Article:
The primary care clinic (Policlinic no. 95) serves a population of 58,000 inhabitants based on a territorial concept of administration. Of that population 10,986 are aged 65 and older. As life expectancy in Russia is 64 years for men and 75 years for women largely due to the very high rate of cardiovascular mortality in working age people [1], the study population was stratified into two groups to compare those over 75 years old with the younger population (65–74 years). A representative random sample of 462 people in the younger group and 452 people in the older group was selected. No one was excluded based on health or cognitive function. The response rate was 66.2 % (n = 305) in the younger group (65–74) and 67.9 % (n = 306) in the older group (≥75). To test for sampling bias, those who agreed to participate in the study and those who were invited, but did not participate, were compared, and no significant difference was found in the sex and age distributions. Selected persons were invited to participate by telephone. Some people who were unable to come to the Policlinic were examined at home. Fourteen nurses were trained as clinical research assistants during 3 half-day training sessions to familiarize them with the questionnaires and test procedures. All data were collected from March to December 2009 (T0) (Fig. 1). A second assessment (T1) was performed an average of 33.4 ± 3 months after the date of the first data collection from February to August 2012. Out of the 611 participants included in the first assessment, 203 participants from the younger age group and 176 from the older age group were evaluable for the second assessment (102 participants died before the second assessment and 130 patients refused to participate) (Fig. 1). No difference was found between the baseline characteristics of participants who participate and who did not participate in the second assessment. The last update of mortality was in February 2014 (T2) and there was no loss of follow-up. The average total observation period of the study was 47 ± 14.6 months (T2). Other details of the sampling and data collection procedures have been already described [18]. The local ethics committee of The North-Western State Medical University named after I.I. Mechnikov approved this research for Postgraduate Studies and informed consent was obtained from all participants.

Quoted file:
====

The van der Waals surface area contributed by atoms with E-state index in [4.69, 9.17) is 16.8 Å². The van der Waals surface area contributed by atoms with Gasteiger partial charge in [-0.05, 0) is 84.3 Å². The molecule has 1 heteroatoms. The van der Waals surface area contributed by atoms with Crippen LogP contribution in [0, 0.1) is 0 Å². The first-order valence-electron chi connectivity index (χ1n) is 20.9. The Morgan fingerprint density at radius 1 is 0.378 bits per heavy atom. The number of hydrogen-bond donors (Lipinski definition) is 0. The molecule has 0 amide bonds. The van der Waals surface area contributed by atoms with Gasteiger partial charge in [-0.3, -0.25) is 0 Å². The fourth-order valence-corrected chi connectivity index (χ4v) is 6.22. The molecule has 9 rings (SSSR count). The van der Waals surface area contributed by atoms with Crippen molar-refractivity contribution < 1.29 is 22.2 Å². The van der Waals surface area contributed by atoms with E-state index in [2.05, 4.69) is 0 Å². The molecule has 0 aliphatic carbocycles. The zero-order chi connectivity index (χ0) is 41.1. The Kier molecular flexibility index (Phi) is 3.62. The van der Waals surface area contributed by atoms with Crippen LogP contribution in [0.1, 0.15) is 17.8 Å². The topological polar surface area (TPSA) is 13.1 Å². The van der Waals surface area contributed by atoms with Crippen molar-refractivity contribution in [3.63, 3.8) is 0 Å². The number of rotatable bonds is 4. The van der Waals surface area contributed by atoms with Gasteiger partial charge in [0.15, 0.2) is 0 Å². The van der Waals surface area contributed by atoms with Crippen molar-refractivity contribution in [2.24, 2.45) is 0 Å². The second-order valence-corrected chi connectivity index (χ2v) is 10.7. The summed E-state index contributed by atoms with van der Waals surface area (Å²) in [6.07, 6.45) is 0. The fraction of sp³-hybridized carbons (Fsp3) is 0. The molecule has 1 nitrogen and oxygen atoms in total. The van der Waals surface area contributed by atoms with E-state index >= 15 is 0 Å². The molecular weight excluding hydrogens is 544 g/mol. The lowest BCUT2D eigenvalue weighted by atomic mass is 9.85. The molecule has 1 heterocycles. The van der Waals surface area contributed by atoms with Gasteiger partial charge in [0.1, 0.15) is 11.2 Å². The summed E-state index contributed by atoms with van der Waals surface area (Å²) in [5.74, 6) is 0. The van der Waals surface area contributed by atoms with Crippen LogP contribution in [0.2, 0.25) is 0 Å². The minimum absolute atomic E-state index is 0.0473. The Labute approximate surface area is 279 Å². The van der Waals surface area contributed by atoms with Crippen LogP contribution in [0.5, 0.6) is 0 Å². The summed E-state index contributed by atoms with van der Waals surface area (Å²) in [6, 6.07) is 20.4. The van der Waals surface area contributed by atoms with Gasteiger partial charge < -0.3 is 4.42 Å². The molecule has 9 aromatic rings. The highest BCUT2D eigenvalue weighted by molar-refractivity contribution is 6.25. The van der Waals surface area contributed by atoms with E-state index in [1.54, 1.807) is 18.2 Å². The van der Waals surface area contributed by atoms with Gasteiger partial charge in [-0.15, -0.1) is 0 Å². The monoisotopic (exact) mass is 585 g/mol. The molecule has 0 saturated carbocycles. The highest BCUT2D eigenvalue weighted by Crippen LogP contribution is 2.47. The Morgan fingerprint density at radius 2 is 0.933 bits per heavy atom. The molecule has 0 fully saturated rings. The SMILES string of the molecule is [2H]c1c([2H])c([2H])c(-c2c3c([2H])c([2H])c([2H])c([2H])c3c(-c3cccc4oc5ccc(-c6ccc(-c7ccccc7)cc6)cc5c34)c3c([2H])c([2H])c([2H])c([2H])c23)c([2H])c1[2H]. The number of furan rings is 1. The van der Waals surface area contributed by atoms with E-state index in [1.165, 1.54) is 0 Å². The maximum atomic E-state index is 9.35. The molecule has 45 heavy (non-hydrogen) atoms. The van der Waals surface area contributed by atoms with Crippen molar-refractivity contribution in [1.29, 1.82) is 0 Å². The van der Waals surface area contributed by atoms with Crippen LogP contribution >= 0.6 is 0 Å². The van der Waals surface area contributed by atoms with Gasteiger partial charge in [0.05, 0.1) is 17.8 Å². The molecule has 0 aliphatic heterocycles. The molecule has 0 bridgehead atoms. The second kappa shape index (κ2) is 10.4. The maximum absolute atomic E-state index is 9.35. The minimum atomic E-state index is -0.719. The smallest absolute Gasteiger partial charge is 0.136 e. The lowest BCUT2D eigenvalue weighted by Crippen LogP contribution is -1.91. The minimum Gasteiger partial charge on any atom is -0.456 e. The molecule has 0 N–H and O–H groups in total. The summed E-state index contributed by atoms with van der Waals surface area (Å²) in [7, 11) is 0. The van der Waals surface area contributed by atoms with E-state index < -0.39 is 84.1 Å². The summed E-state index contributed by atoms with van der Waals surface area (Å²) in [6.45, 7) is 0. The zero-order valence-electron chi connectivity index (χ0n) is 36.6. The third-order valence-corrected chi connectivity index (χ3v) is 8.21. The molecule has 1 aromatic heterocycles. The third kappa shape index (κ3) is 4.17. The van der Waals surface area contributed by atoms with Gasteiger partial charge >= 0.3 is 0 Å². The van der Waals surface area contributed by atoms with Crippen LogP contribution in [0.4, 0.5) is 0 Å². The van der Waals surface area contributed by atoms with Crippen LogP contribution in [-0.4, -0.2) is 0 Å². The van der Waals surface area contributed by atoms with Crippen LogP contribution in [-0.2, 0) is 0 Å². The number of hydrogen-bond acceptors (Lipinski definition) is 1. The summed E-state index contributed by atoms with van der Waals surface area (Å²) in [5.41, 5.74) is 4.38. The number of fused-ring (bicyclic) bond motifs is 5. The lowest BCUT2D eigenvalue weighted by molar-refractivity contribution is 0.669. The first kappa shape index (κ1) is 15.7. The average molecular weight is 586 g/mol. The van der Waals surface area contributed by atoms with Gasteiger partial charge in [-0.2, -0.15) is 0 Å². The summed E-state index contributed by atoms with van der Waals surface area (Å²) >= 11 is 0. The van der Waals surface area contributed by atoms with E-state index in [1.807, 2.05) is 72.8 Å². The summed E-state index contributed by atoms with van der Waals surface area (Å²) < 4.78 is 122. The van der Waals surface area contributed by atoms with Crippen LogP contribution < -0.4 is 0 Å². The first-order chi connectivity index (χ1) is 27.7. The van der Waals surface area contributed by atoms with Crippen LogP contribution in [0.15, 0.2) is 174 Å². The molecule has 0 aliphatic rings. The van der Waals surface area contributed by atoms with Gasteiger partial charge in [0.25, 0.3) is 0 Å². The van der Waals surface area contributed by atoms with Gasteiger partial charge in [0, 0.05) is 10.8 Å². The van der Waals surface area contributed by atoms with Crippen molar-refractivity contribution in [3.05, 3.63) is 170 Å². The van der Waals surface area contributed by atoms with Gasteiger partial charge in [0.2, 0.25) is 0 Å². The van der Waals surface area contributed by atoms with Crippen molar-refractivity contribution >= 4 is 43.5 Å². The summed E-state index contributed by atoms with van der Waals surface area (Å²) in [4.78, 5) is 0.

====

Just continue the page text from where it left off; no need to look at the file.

Fig. 1

Flowchart of the data collection of the Crystal study

Frailty models

Each participant in the Crystal study was assessed using the following models:

The frailty phenotype model (Fried model)

The assessment of frailty based on the Fried model [7] used the following five criteria:
  • Weight loss was defined as unintentionally losing 6 kg of weight in the past 6 months or 3 kg in 3 months.

  • Weakness defined as the lowest quintile for grip strength at baseline adjusted for sex and body mass index. In the Crystal study population the grip strength was measured with a carpal dynamometer (DK-50, Nizhni Tagil, Russian Federation) based on the standard protocol for the procedure presented in the Groningen Elderly Tests [19]. The maximum reading (kg) from three attempts for each hand was recorded separately, and the average of the left and right scores were calculated and analyzed.

  • Poor endurance and energy was defined as a negative answer to the question 13 (“Do you feel full of energy?”) of the 15-item Geriatric Depression Scale (GDS-15) that was used to screen for depressive symptoms [20].

  • Slowness was defined as being in the lowest quintile for walking speed adjusted for sex and height. Walking speed was tested as part of the Short Physical Performance Battery (SPPB) that included also the tests of rising from a chair, putting on and taking off a cardigan, and maintaining balance in a tandem stance. SPPB has been used and described in detail in several studies and is a reliable and valid measure of physical functioning [21]

  • Low physical activity level was defined as self-reported low level of daily physical activity according to the question “How would the patient rate his/her own physical fitness?” in the Groningen Frailty Indicator questionnaire (GFI) [9]

Participants were considered frail if three or more of the above criteria were present pre-frail if one or two criteria were present and robust if they had none of the criteria [7].

The cumulative deficit approach (Puts model)